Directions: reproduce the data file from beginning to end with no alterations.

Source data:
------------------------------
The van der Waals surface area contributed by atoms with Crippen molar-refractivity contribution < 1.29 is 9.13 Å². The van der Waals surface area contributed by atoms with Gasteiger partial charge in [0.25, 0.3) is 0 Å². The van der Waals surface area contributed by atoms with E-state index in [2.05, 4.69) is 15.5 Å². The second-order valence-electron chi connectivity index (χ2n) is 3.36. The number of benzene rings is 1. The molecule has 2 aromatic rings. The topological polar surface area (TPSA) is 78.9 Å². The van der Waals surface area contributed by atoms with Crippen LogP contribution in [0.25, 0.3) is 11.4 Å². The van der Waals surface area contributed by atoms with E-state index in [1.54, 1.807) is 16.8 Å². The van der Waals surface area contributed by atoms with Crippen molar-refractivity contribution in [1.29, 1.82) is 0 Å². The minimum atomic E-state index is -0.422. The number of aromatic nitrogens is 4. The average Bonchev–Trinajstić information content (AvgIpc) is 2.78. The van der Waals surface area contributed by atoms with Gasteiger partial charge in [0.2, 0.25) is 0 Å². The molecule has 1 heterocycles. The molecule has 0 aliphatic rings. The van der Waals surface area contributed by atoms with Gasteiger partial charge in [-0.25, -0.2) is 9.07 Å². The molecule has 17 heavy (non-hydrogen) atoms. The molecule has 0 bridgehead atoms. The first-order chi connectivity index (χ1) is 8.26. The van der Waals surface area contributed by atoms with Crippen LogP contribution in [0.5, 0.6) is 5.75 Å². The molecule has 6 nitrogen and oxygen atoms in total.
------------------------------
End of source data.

The van der Waals surface area contributed by atoms with Crippen molar-refractivity contribution < 1.29 is 9.13 Å². The van der Waals surface area contributed by atoms with Gasteiger partial charge in [0.25, 0.3) is 0 Å². The van der Waals surface area contributed by atoms with E-state index in [2.05, 4.69) is 15.5 Å². The second-order valence-electron chi connectivity index (χ2n) is 3.36. The number of benzene rings is 1. The molecule has 2 aromatic rings. The topological polar surface area (TPSA) is 78.9 Å². The van der Waals surface area contributed by atoms with Crippen LogP contribution in [0.25, 0.3) is 11.4 Å². The van der Waals surface area contributed by atoms with E-state index in [1.54, 1.807) is 16.8 Å². The van der Waals surface area contributed by atoms with Crippen molar-refractivity contribution in [1.29, 1.82) is 0 Å². The minimum atomic E-state index is -0.422. The number of aromatic nitrogens is 4. The average Bonchev–Trinajstić information content (AvgIpc) is 2.78. The van der Waals surface area contributed by atoms with Gasteiger partial charge in [0.2, 0.25) is 0 Å². The molecule has 1 heterocycles. The molecule has 0 aliphatic rings. The van der Waals surface area contributed by atoms with Gasteiger partial charge in [-0.25, -0.2) is 9.07 Å². The molecule has 17 heavy (non-hydrogen) atoms. The molecule has 0 bridgehead atoms. The first-order chi connectivity index (χ1) is 8.26. The van der Waals surface area contributed by atoms with Crippen LogP contribution in [0.5, 0.6) is 5.75 Å². The molecule has 6 nitrogen and oxygen atoms in total.